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tlang1991

Member Since 23 Jan 2014
Offline Last Active Nov 03 2014 09:45 PM

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Useful things you might want to know about FBXSDK

17 February 2014 - 05:46 PM

Useful things you might want to know about FBXSDK
 
I have wanted to make a FBX Exporter to convert FBX file to my own format for a long time.
And the entire process is not very smooth, mainly because FBX's offcial documentation is not very clear.
Plus, since FBX format is utilized by a number of applications, rather than just game engine, the sample code provided is not
using the slogans we use in game development. 
 
I have searched almost all the corners on the Internet to clarify things so that I can have a clear mapping from FBXSDK's data to what I need in a game engine.
Since I don't think anyone has ever posted a clear and thorough tutorial on how to convert FBX file to custom format, I will do it.
And I hope this could help people.
 
This tutorial would be specifically about game engine. Basically I will tell the reader how to get the data they need for their game engine.
For things like "how to initialize FBXSDK", please check the sample code yourself, the "ImportScene" sample would be very useful in this aspect.
 
 
 
1. Mesh data(position, UV, normal, tangent, binormal)
The first thing you want to do is to get the mesh data, it already feels pretty damn good if you can import your static mesh into your engine.
 
First please let me explain how FBX stores all its information about a mesh.
In FBX we have the term "Control Point", basically a control point is a physical vertex. For example, you have a cube, then you have 8 vertices. These
8 vertices are the only 8 "control points" in the FBX file. As a result, if you want, you can use "Vertex" and "Control Point" interchangeably. 
The position information is stored in the control points.
 
The following code would get you the positions of all the vertices of your mesh:
 
// inNode is the Node in this FBX Scene that contains the mesh
// this is why I can use inNode->GetMesh() on it to get the mesh
void FBXExporter::ProcessControlPoints(FbxNode* inNode)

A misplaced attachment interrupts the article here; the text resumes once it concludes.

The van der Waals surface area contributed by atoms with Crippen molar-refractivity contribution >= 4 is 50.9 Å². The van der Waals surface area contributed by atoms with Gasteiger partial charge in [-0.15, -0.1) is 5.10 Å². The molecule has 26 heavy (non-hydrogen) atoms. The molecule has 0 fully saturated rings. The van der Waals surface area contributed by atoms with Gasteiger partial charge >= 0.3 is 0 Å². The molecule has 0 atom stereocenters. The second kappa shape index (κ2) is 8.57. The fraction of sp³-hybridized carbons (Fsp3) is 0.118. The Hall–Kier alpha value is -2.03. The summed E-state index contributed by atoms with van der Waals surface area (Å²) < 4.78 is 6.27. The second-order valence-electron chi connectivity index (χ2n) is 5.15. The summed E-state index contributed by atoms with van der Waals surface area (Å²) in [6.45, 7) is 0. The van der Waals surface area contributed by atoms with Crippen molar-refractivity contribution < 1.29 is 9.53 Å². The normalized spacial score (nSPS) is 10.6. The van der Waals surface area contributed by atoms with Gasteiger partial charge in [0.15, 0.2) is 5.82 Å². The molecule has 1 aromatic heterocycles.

{
	FbxMesh* currMesh = inNode->GetMesh();
	unsigned int ctrlPointCount = currMesh->GetControlPointsCount();
	for(unsigned int i = 0; i < ctrlPointCount; ++i)
	{
		CtrlPoint* currCtrlPoint = new CtrlPoint();
		XMFLOAT3 currPosition;
		currPosition.x = static_cast<float>(currMesh->GetControlPointAt(i).mData[0]);
		currPosition.y = static_cast<float>(currMesh->GetControlPointAt(i).mData[1]);
		currPosition.z = static_cast<float>(currMesh->GetControlPointAt(i).mData[2]);
		currCtrlPoint->mPosition = currPosition;
		mControlPoints[i] = currCtrlPoint;
	}
}
 
 
Then you ask "how the hell can I get the UVs, Normals, Tangents, Binormals?"
Well, please think a mesh like this for a moment:
You have this body of the mesh, but this is only the geometry, the shape of it. This body does not have any information about its surface.
In other words, you have this shape, but you don't have any information on how the surface of this shape looks.
 
FBX introduces this sense of "Layer", which covers the body of the mesh. It is like you have a box, and you wrap it with you gift paper.
This gift paper is the layer of the mesh in FBX.
And in the layer, you can acquire the information of UVs, Normals, Tangents, Binormals.
 
However, you might have already asked me. How can I relate the Control Points to the information in the layer?
Well, this is pretty tricky part and please let me show you some code and then explain it line by line.
Without loss of generality, I will use Binormal as an example: